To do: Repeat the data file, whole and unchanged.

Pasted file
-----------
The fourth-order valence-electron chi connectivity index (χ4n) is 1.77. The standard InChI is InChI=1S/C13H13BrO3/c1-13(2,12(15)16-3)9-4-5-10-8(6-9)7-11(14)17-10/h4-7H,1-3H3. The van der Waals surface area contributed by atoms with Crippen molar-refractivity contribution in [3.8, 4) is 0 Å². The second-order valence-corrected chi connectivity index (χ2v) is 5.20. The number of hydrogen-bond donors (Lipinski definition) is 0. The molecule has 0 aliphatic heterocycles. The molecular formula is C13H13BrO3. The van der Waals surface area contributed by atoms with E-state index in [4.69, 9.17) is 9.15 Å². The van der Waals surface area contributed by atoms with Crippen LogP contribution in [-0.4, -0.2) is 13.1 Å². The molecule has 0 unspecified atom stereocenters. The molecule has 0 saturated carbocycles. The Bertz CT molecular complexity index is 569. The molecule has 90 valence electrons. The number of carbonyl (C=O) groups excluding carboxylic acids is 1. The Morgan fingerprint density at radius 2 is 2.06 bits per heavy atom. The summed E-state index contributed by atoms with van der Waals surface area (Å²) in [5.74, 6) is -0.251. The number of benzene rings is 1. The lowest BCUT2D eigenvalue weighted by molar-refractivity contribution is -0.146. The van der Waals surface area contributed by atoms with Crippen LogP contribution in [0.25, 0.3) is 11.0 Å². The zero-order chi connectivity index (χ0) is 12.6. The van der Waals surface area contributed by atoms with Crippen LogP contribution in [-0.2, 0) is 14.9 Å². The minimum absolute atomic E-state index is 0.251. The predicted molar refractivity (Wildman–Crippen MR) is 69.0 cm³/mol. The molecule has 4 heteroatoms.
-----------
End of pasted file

The fourth-order valence-electron chi connectivity index (χ4n) is 1.77. The standard InChI is InChI=1S/C13H13BrO3/c1-13(2,12(15)16-3)9-4-5-10-8(6-9)7-11(14)17-10/h4-7H,1-3H3. The van der Waals surface area contributed by atoms with Crippen molar-refractivity contribution in [3.8, 4) is 0 Å². The second-order valence-corrected chi connectivity index (χ2v) is 5.20. The number of hydrogen-bond donors (Lipinski definition) is 0. The molecule has 0 aliphatic heterocycles. The molecular formula is C13H13BrO3. The van der Waals surface area contributed by atoms with E-state index in [4.69, 9.17) is 9.15 Å². The van der Waals surface area contributed by atoms with Crippen LogP contribution in [-0.4, -0.2) is 13.1 Å². The molecule has 0 unspecified atom stereocenters. The molecule has 0 saturated carbocycles. The Bertz CT molecular complexity index is 569. The molecule has 90 valence electrons. The number of carbonyl (C=O) groups excluding carboxylic acids is 1. The Morgan fingerprint density at radius 2 is 2.06 bits per heavy atom. The summed E-state index contributed by atoms with van der Waals surface area (Å²) in [5.74, 6) is -0.251. The number of benzene rings is 1. The lowest BCUT2D eigenvalue weighted by molar-refractivity contribution is -0.146. The van der Waals surface area contributed by atoms with Crippen LogP contribution in [0.25, 0.3) is 11.0 Å². The zero-order chi connectivity index (χ0) is 12.6. The van der Waals surface area contributed by atoms with Crippen LogP contribution in [-0.2, 0) is 14.9 Å². The minimum absolute atomic E-state index is 0.251. The predicted molar refractivity (Wildman–Crippen MR) is 69.0 cm³/mol. The molecule has 4 heteroatoms.